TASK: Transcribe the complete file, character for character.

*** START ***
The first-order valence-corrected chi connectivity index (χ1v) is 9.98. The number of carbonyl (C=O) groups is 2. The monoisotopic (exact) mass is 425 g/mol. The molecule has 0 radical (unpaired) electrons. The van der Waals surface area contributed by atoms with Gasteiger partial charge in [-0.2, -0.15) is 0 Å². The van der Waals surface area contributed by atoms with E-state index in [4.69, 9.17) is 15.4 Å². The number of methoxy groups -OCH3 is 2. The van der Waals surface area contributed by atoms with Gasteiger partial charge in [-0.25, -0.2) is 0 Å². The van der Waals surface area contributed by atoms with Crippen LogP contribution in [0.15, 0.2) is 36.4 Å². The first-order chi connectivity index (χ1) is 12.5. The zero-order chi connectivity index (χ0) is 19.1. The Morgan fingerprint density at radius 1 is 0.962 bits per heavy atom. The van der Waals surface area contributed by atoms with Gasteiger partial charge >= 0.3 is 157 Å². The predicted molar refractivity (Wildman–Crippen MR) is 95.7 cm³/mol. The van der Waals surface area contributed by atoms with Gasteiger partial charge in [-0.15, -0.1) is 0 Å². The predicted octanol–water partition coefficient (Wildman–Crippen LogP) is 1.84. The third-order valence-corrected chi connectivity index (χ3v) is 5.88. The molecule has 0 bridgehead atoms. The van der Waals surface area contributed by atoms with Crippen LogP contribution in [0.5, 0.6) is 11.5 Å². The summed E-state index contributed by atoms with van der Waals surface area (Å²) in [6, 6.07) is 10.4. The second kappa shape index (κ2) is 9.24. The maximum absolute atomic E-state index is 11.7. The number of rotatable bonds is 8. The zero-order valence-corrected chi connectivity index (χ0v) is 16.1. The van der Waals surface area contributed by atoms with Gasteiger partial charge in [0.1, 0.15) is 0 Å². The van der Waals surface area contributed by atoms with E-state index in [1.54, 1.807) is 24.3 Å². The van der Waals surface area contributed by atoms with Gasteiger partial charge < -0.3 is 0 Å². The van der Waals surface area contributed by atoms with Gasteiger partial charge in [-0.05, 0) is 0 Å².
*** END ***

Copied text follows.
The first-order valence-corrected chi connectivity index (χ1v) is 9.98. The number of carbonyl (C=O) groups is 2. The monoisotopic (exact) mass is 425 g/mol. The molecule has 0 radical (unpaired) electrons. The van der Waals surface area contributed by atoms with Gasteiger partial charge in [-0.2, -0.15) is 0 Å². The van der Waals surface area contributed by atoms with E-state index in [4.69, 9.17) is 15.4 Å². The number of methoxy groups -OCH3 is 2. The van der Waals surface area contributed by atoms with Gasteiger partial charge in [-0.25, -0.2) is 0 Å². The van der Waals surface area contributed by atoms with Crippen LogP contribution in [0.15, 0.2) is 36.4 Å². The first-order chi connectivity index (χ1) is 12.5. The zero-order chi connectivity index (χ0) is 19.1. The Morgan fingerprint density at radius 1 is 0.962 bits per heavy atom. The van der Waals surface area contributed by atoms with Gasteiger partial charge >= 0.3 is 157 Å². The predicted molar refractivity (Wildman–Crippen MR) is 95.7 cm³/mol. The van der Waals surface area contributed by atoms with Gasteiger partial charge in [-0.15, -0.1) is 0 Å². The predicted octanol–water partition coefficient (Wildman–Crippen LogP) is 1.84. The third-order valence-corrected chi connectivity index (χ3v) is 5.88. The molecule has 0 bridgehead atoms. The van der Waals surface area contributed by atoms with Crippen LogP contribution in [0.5, 0.6) is 11.5 Å². The summed E-state index contributed by atoms with van der Waals surface area (Å²) in [6, 6.07) is 10.4. The second kappa shape index (κ2) is 9.24. The maximum absolute atomic E-state index is 11.7. The number of rotatable bonds is 8. The zero-order valence-corrected chi connectivity index (χ0v) is 16.1. The van der Waals surface area contributed by atoms with Gasteiger partial charge in [0.1, 0.15) is 0 Å². The van der Waals surface area contributed by atoms with E-state index in [1.54, 1.807) is 24.3 Å². The van der Waals surface area contributed by atoms with Gasteiger partial charge < -0.3 is 0 Å². The van der Waals surface area contributed by atoms with Gasteiger partial charge in [-0.05, 0) is 0 Å².